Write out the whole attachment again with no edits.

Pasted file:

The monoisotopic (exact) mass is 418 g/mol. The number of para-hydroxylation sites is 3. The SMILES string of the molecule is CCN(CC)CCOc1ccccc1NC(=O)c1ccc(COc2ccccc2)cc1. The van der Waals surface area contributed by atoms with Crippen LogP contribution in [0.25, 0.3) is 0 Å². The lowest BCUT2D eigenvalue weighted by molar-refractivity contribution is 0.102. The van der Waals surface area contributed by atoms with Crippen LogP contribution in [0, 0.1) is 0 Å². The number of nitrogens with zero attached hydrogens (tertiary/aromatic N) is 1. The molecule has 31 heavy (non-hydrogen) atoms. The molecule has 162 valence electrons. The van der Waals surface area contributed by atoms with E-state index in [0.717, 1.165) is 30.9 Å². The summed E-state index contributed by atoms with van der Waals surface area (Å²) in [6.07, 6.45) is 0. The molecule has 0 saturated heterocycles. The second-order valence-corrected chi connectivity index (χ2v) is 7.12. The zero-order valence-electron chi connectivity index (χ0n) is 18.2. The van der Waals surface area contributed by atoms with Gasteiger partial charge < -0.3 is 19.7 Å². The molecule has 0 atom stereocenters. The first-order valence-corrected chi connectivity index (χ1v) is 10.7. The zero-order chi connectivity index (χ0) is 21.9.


The monoisotopic (exact) mass is 418 g/mol. The number of para-hydroxylation sites is 3. The SMILES string of the molecule is CCN(CC)CCOc1ccccc1NC(=O)c1ccc(COc2ccccc2)cc1. The van der Waals surface area contributed by atoms with Crippen LogP contribution in [0.25, 0.3) is 0 Å². The lowest BCUT2D eigenvalue weighted by molar-refractivity contribution is 0.102. The van der Waals surface area contributed by atoms with Crippen LogP contribution in [0, 0.1) is 0 Å². The number of nitrogens with zero attached hydrogens (tertiary/aromatic N) is 1. The molecule has 31 heavy (non-hydrogen) atoms. The molecule has 162 valence electrons. The van der Waals surface area contributed by atoms with E-state index in [0.717, 1.165) is 30.9 Å². The summed E-state index contributed by atoms with van der Waals surface area (Å²) in [6.07, 6.45) is 0. The molecule has 0 saturated heterocycles. The second-order valence-corrected chi connectivity index (χ2v) is 7.12. The zero-order valence-electron chi connectivity index (χ0n) is 18.2. The van der Waals surface area contributed by atoms with Gasteiger partial charge < -0.3 is 19.7 Å². The molecule has 0 atom stereocenters. The first-order valence-corrected chi connectivity index (χ1v) is 10.7. The zero-order chi connectivity index (χ0) is 21.9.